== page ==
Scripture quotations taken from the NASB: http://www.lockman.org/

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Expanding Our Horizons

Focused seeing

Years ago Reader’s Digest carried an article by a woman whose family decided to make a game of looking for Volkswagen bugs. They were amazed by how many they found.

It’s fascinating the way the mind works. By focusing on certain things in our environment we tend to find them.

If we start counting our blessings, how many will we find?

More than meets the eye

Many blessings are disguised as problems.

Have you gone through a horrible experience, later to view it as a great blessing?

New spiritual vistas open up to us when we view life through the telescopic lens of God’s Word (2 Corinthians 12:7-10).

The complainer doesn’t see, nor the discontented, the embittered, the ingrate.

I want to see!!!

Don’t you?

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Nothing to Do?

Limited options

Two university students were talking. One lamented there wasn’t anything to do in our small town.

The other said he had once been a student in a large city where there was so much to do that his grades suffered. He felt it was to his advantage to be in a community like ours, so he could concentrate on his studies.

What one considered a liability, the other viewed as an asset.

A new perspective

The student who realized he’d be tempted to waste his time had come to know himself—and grew wiser from experience.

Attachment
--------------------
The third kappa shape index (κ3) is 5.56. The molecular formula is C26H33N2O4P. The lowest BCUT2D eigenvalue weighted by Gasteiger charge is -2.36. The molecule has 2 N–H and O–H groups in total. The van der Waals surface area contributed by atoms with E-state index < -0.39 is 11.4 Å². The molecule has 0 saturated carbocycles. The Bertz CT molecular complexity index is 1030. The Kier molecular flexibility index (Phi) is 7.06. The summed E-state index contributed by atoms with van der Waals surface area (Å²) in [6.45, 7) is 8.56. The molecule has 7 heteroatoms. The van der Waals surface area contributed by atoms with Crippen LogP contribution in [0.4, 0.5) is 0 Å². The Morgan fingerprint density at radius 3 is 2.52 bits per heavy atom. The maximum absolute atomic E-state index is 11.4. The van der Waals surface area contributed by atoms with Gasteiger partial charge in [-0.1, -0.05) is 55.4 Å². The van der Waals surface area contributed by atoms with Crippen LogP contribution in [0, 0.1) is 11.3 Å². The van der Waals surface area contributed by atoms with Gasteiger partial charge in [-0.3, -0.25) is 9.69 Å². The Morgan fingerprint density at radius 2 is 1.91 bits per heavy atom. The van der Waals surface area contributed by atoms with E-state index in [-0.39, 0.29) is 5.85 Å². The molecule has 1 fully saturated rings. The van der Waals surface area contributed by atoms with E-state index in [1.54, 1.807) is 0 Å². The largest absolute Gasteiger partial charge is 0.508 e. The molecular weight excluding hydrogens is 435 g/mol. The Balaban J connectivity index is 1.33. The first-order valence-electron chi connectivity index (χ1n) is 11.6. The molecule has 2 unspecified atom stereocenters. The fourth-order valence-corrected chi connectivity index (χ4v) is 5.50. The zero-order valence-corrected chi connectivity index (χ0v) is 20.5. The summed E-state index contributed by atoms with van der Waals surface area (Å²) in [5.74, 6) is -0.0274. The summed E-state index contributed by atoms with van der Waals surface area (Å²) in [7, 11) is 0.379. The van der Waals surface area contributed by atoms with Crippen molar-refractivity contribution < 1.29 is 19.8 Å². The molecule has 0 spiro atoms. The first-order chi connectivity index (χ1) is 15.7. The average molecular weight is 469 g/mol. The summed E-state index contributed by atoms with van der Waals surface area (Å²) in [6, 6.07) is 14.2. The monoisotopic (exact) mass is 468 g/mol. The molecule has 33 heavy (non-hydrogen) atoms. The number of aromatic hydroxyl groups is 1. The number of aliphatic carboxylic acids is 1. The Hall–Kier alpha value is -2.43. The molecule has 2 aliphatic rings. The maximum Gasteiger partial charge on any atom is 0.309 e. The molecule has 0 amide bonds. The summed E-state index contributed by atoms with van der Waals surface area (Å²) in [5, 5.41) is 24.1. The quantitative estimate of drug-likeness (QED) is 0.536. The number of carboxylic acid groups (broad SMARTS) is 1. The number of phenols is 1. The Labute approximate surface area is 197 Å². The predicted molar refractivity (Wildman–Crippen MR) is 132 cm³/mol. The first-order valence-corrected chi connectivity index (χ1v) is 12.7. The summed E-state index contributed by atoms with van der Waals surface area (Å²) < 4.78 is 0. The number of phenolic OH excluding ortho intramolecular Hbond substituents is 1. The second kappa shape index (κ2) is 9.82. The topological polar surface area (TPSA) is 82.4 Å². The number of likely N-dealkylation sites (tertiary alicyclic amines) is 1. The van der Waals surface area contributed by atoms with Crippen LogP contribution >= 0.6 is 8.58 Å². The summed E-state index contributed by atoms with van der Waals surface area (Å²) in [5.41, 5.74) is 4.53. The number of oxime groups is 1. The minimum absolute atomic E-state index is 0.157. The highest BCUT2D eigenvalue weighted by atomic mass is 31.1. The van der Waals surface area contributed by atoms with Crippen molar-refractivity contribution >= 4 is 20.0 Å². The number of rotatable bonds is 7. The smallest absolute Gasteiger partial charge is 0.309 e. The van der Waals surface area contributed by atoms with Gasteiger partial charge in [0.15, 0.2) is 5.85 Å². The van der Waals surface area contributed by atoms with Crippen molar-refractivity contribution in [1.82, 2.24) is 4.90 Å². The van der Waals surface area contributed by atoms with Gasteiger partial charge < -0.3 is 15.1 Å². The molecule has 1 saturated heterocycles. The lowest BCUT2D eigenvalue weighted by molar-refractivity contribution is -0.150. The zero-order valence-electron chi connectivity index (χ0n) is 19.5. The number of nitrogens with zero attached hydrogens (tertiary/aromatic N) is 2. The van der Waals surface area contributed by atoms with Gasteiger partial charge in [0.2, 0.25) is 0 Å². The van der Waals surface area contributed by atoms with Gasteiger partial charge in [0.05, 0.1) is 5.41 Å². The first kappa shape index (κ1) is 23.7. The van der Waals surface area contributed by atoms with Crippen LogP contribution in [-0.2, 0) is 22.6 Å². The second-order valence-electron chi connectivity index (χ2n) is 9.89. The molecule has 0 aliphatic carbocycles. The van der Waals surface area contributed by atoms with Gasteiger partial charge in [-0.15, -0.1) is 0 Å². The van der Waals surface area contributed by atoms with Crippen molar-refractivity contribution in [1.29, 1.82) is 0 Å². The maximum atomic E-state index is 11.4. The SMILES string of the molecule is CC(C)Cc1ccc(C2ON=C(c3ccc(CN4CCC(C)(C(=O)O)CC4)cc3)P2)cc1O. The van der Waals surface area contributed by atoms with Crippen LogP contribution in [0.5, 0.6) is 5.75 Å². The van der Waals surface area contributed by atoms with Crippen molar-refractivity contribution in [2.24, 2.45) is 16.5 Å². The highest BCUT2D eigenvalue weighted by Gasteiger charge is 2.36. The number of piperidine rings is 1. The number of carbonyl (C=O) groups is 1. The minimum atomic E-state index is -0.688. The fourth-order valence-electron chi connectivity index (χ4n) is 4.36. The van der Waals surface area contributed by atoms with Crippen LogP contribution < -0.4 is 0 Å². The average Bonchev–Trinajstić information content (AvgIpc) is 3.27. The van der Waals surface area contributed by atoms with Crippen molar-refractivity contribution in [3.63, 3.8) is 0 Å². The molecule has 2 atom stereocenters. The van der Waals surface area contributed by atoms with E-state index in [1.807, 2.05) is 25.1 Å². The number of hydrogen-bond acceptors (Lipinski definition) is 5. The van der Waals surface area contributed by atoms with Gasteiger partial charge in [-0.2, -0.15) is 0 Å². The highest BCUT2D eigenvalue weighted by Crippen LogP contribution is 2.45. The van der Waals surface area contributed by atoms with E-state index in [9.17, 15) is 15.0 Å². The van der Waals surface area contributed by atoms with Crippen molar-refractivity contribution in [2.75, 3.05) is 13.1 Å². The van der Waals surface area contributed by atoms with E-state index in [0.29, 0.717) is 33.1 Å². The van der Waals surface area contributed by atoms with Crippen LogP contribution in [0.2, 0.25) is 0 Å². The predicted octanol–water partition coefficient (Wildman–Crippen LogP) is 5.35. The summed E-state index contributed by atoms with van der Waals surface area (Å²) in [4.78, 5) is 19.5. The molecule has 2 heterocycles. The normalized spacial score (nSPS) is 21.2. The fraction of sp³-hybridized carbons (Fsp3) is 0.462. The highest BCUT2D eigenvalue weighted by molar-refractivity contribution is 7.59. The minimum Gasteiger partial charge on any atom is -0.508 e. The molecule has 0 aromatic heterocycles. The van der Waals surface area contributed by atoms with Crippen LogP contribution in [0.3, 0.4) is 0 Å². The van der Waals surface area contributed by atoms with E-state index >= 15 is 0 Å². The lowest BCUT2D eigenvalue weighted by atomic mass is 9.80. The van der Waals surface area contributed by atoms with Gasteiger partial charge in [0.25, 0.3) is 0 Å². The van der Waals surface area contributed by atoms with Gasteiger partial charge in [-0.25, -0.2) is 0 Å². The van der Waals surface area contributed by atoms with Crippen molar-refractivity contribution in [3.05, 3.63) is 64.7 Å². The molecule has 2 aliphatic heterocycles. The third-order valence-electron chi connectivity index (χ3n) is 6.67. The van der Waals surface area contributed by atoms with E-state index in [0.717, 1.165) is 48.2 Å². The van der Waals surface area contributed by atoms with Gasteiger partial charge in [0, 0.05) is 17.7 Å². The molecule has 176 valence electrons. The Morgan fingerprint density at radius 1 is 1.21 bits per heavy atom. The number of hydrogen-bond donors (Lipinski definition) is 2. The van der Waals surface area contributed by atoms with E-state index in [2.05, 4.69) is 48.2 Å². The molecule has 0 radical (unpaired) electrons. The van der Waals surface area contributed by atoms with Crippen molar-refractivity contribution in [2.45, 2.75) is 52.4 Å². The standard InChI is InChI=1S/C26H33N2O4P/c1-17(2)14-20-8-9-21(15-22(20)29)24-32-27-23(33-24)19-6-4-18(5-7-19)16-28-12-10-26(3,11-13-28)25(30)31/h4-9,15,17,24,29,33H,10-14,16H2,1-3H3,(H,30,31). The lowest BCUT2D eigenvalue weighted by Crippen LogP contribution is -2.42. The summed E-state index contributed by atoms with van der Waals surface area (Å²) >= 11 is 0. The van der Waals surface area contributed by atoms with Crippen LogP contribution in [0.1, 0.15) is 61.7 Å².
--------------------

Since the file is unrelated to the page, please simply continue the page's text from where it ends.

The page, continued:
“. . . be careful how you walk . . . making the most of your time, because the days are evil” (Ephesians 5:15-16).

What a difference a new perspective can make!

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Scripture quotations taken from the NASB: http://www.lockman.org/

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“Do You Not Care?”

In the hour of crisis

As the waves spilled into their boat, the panicky disciples awakened Jesus, fast asleep in the stern. “Teacher, do you not care that we are perishing?” (Mark 4:38).

On another occasion, Martha was getting super-frustrated as she prepared a meal for Jesus. While Mary was hanging on Jesus’ words, Martha interrupted, “Lord, do You not care that my sister has left me to do all the serving alone?” (Luke 10:40).

Have you ever felt like this? How easily our perceptions can be skewed by fear or frustration!

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A better perspective

As we read the rest of the story, we see how Jesus redirected their focus away from the crisis of the moment to a greater appreciation of the One who truly does care.

Is this a lesson we too need to learn?

Scripture quotations taken from the NASB: http://www.lockman.org/

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Keeping it positive

True story. A man walked into a blood bank where he had previously donated. Looking up his record showing his blood type, the receptionist said, “Oh, B-positive!” “I try to be,” he said.

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A reason to be optimistic

If anyone tried to be positive, it was the apostle Paul. In spite of being under house arrest, he wrote what may be his most upbeat letter—what we call Philippians.

How could he be so positive? 1) He could see much good resulting from his suffering, and 2) he anticipated the reward awaiting him.

Sharing Paul’s perspective

When we have what he had, we can say what he said, “Rejoice in the Lord always; again I will say, rejoice!” (Phil. 4:4).

Scripture quotations taken from the NASB: http://www.lockman.org/